[Please read my What is a fund and The Hidden Cost of Investing before reading this article, as they establish the basic concepts needed for understanding this post. Additionally, if you haven’t yet, please read the website disclosure statement.]
Active or Index Funds, How to Decide
So, you are in the market for a new fund. Whether it be a mutual fund or ETF, there are a plethora of choices. But, while tens of thousands of funds exist, you must decide on the age-old question: Do you go with an Active or Index fund?
Just as with anything in life, there are benefits and drawbacks to both. My goal for today’s post is to highlight these so you can make the most educated decision. When making the active or index choice, three crucial factors include a fund’s Future, Fees, and Family.
The three F’s, for short, help you evaluate a fund’s potential future performance potential, its cost to operate, and its shaping characteristics and influences. Of course, to some, other factors are merited. However, to me, these three are the most significant and thus meaningful. So, without further ado, let’s dive in!
The future performance of a fund derives from various influences; for me, two are of the most significance.
First and unequivocally, performance for all funds is shaped by the index followed. Secondly and selectively, past performance shapes the future for active funds.
Why is this? Suppose you invest in a short-term government treasuries fund. In this scenario, you should not expect to lose money, nor should you anticipate making much, either; this is because short-term treasury funds return meager gains for stability.
On the flip side, if you invest in a total market fund, you are much more likely to experience meaningful gains or losses, whether it be composed of stocks or bonds. These significant fluctuations stem from the fact that total market funds invest in assets that are not as stable in the pursuit of gains for their investors.
While a difficult way to predict the future, the index followed must not be overlooked. This is because indexes are the basis for what a fund will mimic or attempt to beat, and if a poor index is chosen, your growth potential will suffer.
Past performance shapes the future for active funds and requires research for those who go the active route. Why? Well, simply put, active funds tend to win, or they tend to lose; there isn’t much middle ground.
Furthermore, because you rely on the expertise of the active fund manager, who is trying to beat the market in exchange for more of your money, some managers must fail. Not everyone can win; statistically, it is not possible.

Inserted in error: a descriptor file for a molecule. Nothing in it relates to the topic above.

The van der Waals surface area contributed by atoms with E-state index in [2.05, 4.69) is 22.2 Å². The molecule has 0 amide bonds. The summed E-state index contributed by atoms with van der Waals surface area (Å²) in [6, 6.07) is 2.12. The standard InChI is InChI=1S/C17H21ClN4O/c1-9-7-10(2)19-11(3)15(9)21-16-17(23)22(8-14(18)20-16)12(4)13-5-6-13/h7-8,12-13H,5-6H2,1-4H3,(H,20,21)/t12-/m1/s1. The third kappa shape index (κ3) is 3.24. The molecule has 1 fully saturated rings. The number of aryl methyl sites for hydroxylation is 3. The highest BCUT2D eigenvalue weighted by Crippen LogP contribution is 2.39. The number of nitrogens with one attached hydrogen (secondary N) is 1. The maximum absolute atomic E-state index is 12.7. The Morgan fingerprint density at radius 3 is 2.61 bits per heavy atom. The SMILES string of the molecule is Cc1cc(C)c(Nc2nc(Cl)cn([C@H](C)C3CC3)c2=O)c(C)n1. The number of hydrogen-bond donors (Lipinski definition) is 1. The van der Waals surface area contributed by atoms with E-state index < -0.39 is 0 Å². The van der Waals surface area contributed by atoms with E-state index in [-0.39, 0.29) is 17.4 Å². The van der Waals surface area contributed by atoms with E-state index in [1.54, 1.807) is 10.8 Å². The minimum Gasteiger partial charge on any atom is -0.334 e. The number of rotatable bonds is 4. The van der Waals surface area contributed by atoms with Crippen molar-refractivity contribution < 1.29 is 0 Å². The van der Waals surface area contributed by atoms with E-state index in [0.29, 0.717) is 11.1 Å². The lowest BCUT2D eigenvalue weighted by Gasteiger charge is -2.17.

As a result, most active funds tend to lose, and those that consistently win tend to continue doing so. This performance trend stems from the fact that funds with a track record of outperforming have found an adaptable strategy that works to beat the market. On the other hand, those who consistently underperform their index fail to make the right moves regularly.
But Olaf, wouldn’t everyone invest in active funds if they found one that always won? Great question, but no.
Some people prefer index funds because they cost less. But, more importantly, no one can guarantee the future success of any active fund, period. An active fund with a long record of beating the market does not safeguard investors from future underperformance. Statistically, all active funds are bound to underperform eventually.
While this concept of no guarantee to future gains is the same for index funds, investors receive the index’s returns rather than worse performance at a minimum. With active funds, around 80% underperform their index each year! Thus, active funds are for those able to tolerate higher risk in pursuit of gambling on greater reward, but they will pay more and have no guarantee for this extra risk taken. If you are not a gambler, indexes are the best choice.
My suggestion for all investors is to choose a total market or broad-based index that gives you exposure to the level of stocks or bonds you are seeking. This is because total market and broad-based indexes help diversify your positions and thus increases the likelihood of not missing out on potential gains from a specific part of the market. In addition, they participate in all ups and all downs, tempering gains but moderating losses. Then, if you have decided to take more risk by choosing an active fund, you must study its past performance to ensure it is the right choice.
For riskier investors, place 80% of your money into index funds and allocate the remaining 20% into well-vetted active funds; this helps temper your chances of underperforming the market. If you do not like taking more risks for a gamble, then choose index funds only. If highly risk apt, you can consider more than 20% exposure to active funds, but you statistically are unlikely to benefit.
Remember, choose the index to follow first, and decide from there!